The Woman In Black
About The Woman In Black
“It Was Nine-Thirty On Christmas Eve….”
Now celebrating 28 terrifying years in the West End, Robin Herford’s gripping production is a brilliantly successful study in atmosphere, illusion and controlled horror.
A lawyer obsessed with a curse that he believes has been cast over him and his family by the spectre of a Woman in Black, engages a sceptical young actor to help him tell his terrifying story and exorcise the fear that grips his soul. It all begins innocently enough, but then, as they reach further into his darkest memories, they find themselves caught up in a world of eerie marshes and moaning winds.
Please be advised that there are large school groups attending the show for most performances.
The Woman In Black is a classic ghost story that will haunt you for weeks after seeing it! Arthur Kipps, an older man who struggles with the ghosts of his past, hires a young actor to help him tell him tragic story. Drifting between past and present, we meet Arthur in his youth as a solicitor, on his way to a remote estate in a foggy marshland. There to handle the papers of the deceased Mrs. Drablow, Arthur quickly learns there are secrets to uncover in this big empty house, and its dark past is more of a dark present. Will the bumps in the night and creaking doors Arthur hears turn out to be something more sinister? Is it all the work of the legend of the evil woman in black?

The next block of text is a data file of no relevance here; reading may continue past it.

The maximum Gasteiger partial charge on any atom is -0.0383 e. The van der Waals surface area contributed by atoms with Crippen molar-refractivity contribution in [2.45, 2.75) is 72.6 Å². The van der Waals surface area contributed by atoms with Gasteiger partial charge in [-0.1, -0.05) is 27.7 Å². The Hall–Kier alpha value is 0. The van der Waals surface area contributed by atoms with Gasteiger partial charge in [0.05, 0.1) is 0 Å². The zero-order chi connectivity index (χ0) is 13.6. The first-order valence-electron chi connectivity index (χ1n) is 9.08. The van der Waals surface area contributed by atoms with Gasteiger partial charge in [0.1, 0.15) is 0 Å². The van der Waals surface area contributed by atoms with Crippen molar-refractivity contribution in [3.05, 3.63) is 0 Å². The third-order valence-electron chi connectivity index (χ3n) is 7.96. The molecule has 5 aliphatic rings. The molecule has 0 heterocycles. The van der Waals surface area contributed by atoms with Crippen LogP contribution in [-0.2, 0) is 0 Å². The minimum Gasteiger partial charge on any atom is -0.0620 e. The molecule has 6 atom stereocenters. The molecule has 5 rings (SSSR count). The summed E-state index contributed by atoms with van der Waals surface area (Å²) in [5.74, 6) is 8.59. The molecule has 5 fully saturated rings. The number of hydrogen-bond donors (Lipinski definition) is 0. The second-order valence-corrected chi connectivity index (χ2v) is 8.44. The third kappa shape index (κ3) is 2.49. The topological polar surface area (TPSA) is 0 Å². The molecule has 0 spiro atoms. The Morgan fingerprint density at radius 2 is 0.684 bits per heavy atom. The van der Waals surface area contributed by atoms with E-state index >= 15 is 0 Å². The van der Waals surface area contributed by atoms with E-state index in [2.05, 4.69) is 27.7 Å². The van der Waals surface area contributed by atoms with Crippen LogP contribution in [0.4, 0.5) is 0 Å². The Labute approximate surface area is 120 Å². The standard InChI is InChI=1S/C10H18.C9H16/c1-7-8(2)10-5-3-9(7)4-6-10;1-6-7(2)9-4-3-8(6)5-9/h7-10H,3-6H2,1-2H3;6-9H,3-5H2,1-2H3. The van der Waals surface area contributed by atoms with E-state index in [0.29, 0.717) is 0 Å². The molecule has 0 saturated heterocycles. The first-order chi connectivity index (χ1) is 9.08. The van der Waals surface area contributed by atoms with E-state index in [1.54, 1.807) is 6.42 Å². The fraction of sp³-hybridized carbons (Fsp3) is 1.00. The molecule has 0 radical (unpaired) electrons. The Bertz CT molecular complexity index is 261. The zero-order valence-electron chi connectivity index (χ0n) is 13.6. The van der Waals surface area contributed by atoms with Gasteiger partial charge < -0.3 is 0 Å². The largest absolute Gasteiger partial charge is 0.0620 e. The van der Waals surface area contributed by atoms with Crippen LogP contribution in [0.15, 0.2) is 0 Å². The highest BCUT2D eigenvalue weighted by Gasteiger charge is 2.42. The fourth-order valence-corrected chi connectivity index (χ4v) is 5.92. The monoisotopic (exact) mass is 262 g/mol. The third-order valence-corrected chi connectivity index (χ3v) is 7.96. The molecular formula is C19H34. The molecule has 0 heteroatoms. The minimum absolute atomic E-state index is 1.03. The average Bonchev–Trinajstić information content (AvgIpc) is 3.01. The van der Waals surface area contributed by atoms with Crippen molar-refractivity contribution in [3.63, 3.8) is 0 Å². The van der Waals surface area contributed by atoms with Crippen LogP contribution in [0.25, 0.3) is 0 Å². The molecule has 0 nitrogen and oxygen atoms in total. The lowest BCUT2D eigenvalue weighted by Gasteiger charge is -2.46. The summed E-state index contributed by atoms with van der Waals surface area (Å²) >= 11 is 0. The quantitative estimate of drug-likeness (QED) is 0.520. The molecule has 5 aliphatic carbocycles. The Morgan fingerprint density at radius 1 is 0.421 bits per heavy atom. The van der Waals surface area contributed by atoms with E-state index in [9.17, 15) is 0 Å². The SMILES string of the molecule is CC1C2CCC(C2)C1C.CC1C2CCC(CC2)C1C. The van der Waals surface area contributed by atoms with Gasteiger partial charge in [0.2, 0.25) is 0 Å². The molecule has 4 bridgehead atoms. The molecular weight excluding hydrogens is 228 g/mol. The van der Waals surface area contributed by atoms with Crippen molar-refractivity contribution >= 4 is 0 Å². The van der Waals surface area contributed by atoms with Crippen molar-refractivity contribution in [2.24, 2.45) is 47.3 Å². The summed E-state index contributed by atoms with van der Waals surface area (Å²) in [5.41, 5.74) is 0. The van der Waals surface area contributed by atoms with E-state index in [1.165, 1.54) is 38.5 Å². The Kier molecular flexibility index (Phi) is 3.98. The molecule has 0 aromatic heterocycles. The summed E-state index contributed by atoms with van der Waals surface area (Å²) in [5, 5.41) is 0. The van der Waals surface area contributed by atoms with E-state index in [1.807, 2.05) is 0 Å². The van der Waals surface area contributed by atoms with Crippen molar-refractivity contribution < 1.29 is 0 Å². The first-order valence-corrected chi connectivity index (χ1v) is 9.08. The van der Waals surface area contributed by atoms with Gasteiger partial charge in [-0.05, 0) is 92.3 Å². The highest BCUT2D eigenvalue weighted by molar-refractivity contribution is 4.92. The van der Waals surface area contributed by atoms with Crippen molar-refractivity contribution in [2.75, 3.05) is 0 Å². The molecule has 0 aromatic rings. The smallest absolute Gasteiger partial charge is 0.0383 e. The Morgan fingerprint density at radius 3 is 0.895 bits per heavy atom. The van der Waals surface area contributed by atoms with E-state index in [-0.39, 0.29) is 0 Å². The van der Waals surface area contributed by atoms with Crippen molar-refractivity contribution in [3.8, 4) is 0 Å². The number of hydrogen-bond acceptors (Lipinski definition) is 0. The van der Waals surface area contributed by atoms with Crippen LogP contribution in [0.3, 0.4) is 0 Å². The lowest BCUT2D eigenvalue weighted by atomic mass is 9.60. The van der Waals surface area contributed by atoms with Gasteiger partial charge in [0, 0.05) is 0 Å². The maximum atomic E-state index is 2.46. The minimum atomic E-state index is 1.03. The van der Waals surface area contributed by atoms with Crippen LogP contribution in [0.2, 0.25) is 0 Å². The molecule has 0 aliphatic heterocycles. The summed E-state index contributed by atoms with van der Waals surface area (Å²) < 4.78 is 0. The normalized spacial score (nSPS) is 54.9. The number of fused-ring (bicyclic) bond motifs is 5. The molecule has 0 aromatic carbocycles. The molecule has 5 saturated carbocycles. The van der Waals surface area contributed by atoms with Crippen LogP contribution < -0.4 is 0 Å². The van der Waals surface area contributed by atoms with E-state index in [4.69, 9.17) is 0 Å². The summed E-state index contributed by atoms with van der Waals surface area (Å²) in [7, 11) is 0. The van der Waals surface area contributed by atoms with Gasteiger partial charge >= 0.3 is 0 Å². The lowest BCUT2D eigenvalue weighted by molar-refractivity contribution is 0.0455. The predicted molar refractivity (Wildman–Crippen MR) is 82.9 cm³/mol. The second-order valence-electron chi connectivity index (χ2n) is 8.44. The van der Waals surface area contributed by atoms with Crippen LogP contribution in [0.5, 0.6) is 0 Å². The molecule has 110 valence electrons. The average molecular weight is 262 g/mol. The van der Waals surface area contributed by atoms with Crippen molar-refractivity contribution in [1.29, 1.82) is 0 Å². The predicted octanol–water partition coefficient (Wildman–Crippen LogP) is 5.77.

This play is the ultimate spinechiller and your goosebumps will last for days after seeing The Woman In Black.
What To Watch For
- The show famously uses the audience’s imagination to create the sets. Horses and carts, props and even pets are imagined.
- The ‘play within a play’ element featured in The Woman In Black was not originally a part of Susan Hill’s book, on which the show is based.
- The Woman In Black is the second longest running play in London, behind The Mousetrap.
2hrs (inc. interval)
Suitable for ages 12+
Russell Street, London, WC2B 5HH
The Fortune Theatre, once so succinctly described as 'This most intimate of theatres' first opened to the public on Saturday, 8th November 1924. Built on the site of the old Albion Tavern, it was the first London theatre to be built after World War I.